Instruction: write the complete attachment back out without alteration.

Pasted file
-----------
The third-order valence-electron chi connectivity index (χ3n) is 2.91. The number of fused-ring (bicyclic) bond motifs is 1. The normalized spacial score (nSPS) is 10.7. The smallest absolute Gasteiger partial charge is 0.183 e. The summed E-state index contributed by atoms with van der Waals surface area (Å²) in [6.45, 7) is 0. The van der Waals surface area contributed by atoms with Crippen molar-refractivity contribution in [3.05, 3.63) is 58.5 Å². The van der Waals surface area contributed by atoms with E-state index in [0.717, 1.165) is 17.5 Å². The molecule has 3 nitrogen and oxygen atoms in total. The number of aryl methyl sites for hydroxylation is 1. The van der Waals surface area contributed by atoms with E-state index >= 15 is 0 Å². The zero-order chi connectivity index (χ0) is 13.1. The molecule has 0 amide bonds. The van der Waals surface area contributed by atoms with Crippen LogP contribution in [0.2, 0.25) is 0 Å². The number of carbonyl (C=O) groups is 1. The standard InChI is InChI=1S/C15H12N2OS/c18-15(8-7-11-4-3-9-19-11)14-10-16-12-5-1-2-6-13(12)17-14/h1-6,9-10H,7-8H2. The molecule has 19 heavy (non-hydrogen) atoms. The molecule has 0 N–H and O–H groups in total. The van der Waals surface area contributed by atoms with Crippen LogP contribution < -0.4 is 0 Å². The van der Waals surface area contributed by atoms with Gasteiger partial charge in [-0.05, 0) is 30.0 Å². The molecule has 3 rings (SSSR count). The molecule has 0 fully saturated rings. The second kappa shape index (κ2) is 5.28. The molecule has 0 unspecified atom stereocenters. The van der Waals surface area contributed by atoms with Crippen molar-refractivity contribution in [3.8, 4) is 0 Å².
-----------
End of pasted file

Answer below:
The third-order valence-electron chi connectivity index (χ3n) is 2.91. The number of fused-ring (bicyclic) bond motifs is 1. The normalized spacial score (nSPS) is 10.7. The smallest absolute Gasteiger partial charge is 0.183 e. The summed E-state index contributed by atoms with van der Waals surface area (Å²) in [6.45, 7) is 0. The van der Waals surface area contributed by atoms with Crippen molar-refractivity contribution in [3.05, 3.63) is 58.5 Å². The van der Waals surface area contributed by atoms with E-state index in [0.717, 1.165) is 17.5 Å². The molecule has 3 nitrogen and oxygen atoms in total. The number of aryl methyl sites for hydroxylation is 1. The van der Waals surface area contributed by atoms with E-state index >= 15 is 0 Å². The zero-order chi connectivity index (χ0) is 13.1. The molecule has 0 amide bonds. The van der Waals surface area contributed by atoms with Crippen LogP contribution in [0.2, 0.25) is 0 Å². The number of carbonyl (C=O) groups is 1. The standard InChI is InChI=1S/C15H12N2OS/c18-15(8-7-11-4-3-9-19-11)14-10-16-12-5-1-2-6-13(12)17-14/h1-6,9-10H,7-8H2. The molecule has 19 heavy (non-hydrogen) atoms. The molecule has 0 N–H and O–H groups in total. The van der Waals surface area contributed by atoms with Crippen LogP contribution < -0.4 is 0 Å². The van der Waals surface area contributed by atoms with Gasteiger partial charge in [-0.05, 0) is 30.0 Å². The molecule has 3 rings (SSSR count). The molecule has 0 fully saturated rings. The second kappa shape index (κ2) is 5.28. The molecule has 0 unspecified atom stereocenters. The van der Waals surface area contributed by atoms with Crippen molar-refractivity contribution in [3.8, 4) is 0 Å².